I drove through Yellowstone once. I was on my way to Montana for a sibling rescue. It was January and colder than Nancy Pelosi’s heart. Road crews plowed through with giant blowers, creating snow corridors 20 feet high. From the safety of a heated pickup interior, the outside wilderness looked pleasant enough. Crisp blue skies. You could see for miles. Minus the wind chill, it was 3.
THUH-ree. As we say in the Western vernacular, that’s a two-syllable word.
I’ll never forget the lament in the Motel 6/boy-howdy voice of the Montana AM disc jockey: “Tonight’s low — 30-below…”
Do the math. That’s 60 degrees colder than ice cream.
We stopped at a town consisting of a market and gas station to stock up on sunflower seeds, Big Gulps, jerky and to fill up the truck. Not wanting to splash ethyl on my leather gloves, I took them off to pump the gas. A strange idea visited. After topping off the double tanks, I kept my gloves off and marched directly into the store to the freezer section. Open the glass door. Stuck my hands in. I’ll never forget that sensation. Amidst the ice cubes, my hands were warm. It was so blasted cold that winter day in Yellowstone, I could warm my hands up in a freezer and the ice cubes felt like a campfire.
I’ve visited the other “Yellowstone” recently. Not the national park. The hit TV cowboy soap opera. It brought a smile to my face.
When worlds collide.
Actual Ranch Life vs. TV Westerns.
Most of you weren’t around when the television show, “Stoney Burke” was filmed here in Santa Clarita in the early 1960s. It’s an absolute assault on the senses to see what the SCV looked like a half-century-plus ago. Even as a kid, I marveled at how Jack Lord, in the title role of the top rodeo cowboy Stoney, managed to stay so free of sweat, so squeaky clean. There’s a scene at the old Saugus rodeo grounds where Stoney’s in the chute, atop an apex bucking bronco. Stoney’s wearing chaps. For you condo monkey yuppie subscribers, chaps are leather leggings used to protect Western types from the sudden erosionary nature of wild shrubbery.
Stoney Burke is wearing chaps that looked like someone had just cut them from the front seat of a brand-new Rolls Royce parked in a Beverly Hills showroom floor. There wasn’t a scratch or fleck of horse poop on them. EVERYTHING about Stoney was pristine, as if he had been transported in Tupperware to the arena from Liberace’s living room.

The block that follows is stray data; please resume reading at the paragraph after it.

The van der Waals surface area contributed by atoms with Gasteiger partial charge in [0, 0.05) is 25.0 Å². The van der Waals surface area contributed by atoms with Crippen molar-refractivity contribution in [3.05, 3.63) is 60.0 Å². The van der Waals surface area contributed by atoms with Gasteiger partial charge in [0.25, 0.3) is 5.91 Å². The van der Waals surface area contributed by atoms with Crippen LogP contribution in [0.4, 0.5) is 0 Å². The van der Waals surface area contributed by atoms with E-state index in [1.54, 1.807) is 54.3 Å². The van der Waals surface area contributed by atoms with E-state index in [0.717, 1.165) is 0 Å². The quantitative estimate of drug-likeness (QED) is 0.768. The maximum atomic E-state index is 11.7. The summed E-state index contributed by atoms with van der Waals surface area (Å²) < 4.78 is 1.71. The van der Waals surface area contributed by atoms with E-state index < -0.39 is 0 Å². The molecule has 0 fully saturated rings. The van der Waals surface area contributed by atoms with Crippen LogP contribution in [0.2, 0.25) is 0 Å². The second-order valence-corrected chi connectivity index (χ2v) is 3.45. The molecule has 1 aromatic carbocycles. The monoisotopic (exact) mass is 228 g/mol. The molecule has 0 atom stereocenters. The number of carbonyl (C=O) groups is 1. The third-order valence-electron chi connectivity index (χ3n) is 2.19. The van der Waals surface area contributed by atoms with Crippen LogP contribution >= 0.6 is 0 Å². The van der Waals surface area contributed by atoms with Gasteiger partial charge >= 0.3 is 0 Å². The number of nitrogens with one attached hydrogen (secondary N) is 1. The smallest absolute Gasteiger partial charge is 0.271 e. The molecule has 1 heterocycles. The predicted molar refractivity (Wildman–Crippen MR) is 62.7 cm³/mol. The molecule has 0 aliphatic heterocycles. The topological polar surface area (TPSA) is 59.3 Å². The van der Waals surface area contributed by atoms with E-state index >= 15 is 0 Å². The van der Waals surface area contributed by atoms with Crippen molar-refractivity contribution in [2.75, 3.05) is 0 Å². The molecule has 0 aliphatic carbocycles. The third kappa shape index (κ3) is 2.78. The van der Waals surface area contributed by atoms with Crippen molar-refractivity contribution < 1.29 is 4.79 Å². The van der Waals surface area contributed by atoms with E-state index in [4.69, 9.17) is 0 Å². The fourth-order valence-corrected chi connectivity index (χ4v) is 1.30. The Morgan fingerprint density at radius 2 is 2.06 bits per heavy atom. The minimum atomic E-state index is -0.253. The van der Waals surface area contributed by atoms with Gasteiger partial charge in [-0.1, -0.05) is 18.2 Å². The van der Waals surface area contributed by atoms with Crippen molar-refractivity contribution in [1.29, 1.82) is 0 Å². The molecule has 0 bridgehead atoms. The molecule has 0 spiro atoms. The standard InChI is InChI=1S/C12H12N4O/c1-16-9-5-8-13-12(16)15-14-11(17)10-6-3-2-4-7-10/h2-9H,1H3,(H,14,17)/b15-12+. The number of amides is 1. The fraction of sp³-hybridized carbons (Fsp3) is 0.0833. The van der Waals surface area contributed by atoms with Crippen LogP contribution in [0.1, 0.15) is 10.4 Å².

Remember “The Rifleman?”
That was the classic TV series about the peaceful sodbuster Lucas McCain raising his son, Mark, on a New Mexico Territory parking lot posing as farmland. Chuck Connors was the fabled marksman with the trick fast-repeating rifle. Even as a kid I wondered. What the heck, please and exactly, did The Rifleman raise on his spread?
From time to time, you’d spot a guest cow. Maybe a cameo from a stunt chicken. Lucas would strip off his shirt and perspire while whacking top soil the hardness of concrete with a pick ax. If I were moseying by on horseback in an episode, I might be tempted to ask:
“Hey Luke! Preparing the soil to grow a beet?”
Never saw old Lucas plow or pull a weed, bale hay or water a turnip. He and his son went out to lunch more than Marlee Lauffer. The only thing I could figure was how that ranch made a profit was from Lucas McCain robbing the corpses of the scores of bad guys he killed. According to pleasekillme.com, there were 245 men killed in just 168 episodes — about 1.5 per show. Lucas Boy accounted for about half that tally. There’s even a cool, time-compressed video on YouTube where you can see the peaceful/aw shucks Rifleman ka-tow ka-tow every victim.
Fast forward 50 years to “Yellowstone.” Kevin Costner plays John Dutton, the hardscrabble patriarch of a ranch larger than some states, including insanity. Like Stoney Burke, Dutton’s a cowboy curiously immune to dirt. Check it out. Costner is an elder male catalogue model. No rips in the jacket. No dust on the boots. The guy’s immaculate. I’m waiting for the cast to break out singing “YMCA.”
As with “The Rifleman,” I have no idea how Costner/John Dutton makes money.
It must cost a gazillion samolians to run that Montana ranch. The overhead alone in useless cowboys has to be fiscally crippling. And I know labor doesn’t spend all their time lynching villains, shooting bears, punching each other in the nose or procreating with cowgirls with low self-esteem (Montana’s No. 1 growth industry).
But cripes. There’s always SIX guys sitting on an arena fence rail, watching ONE guy break ONE bronco. It’s as if, in some primitive tribute, they’re emulating Caltrans.
Never knew there was so much money in horse aerobics.
“Why Slim. We’ll just take 12 hours to ride that pony to exhaustion, kick the holy crap spirit out the noble steed to the point of making him useless then we’ll magically get a check for $6.8 million and pay off the mortgage on the ranch!!”
Why stop there?
Two broncos? That’s $13.6 million.
You break a dozen horses and that’s serious lotto money, figuring Sundays off for church or cowgirls, of course.
Can you keep a secret? Ranch work is essentially weed abatement with better hats. It’s scraped knuckles. There’s no moisturizer or hand lotion. A North Korean socks salesman makes more money.
Still. I can see why all these TV bad guys, from the neighboring Indian reservation to New York City boardrooms, want to get their mitts on Costner’s Yellowstone Ranch. There’s a fortune to be made breaking broncos.
It never gets cold in TV Montana.
John Boston, amen boy howdy, is a local writer.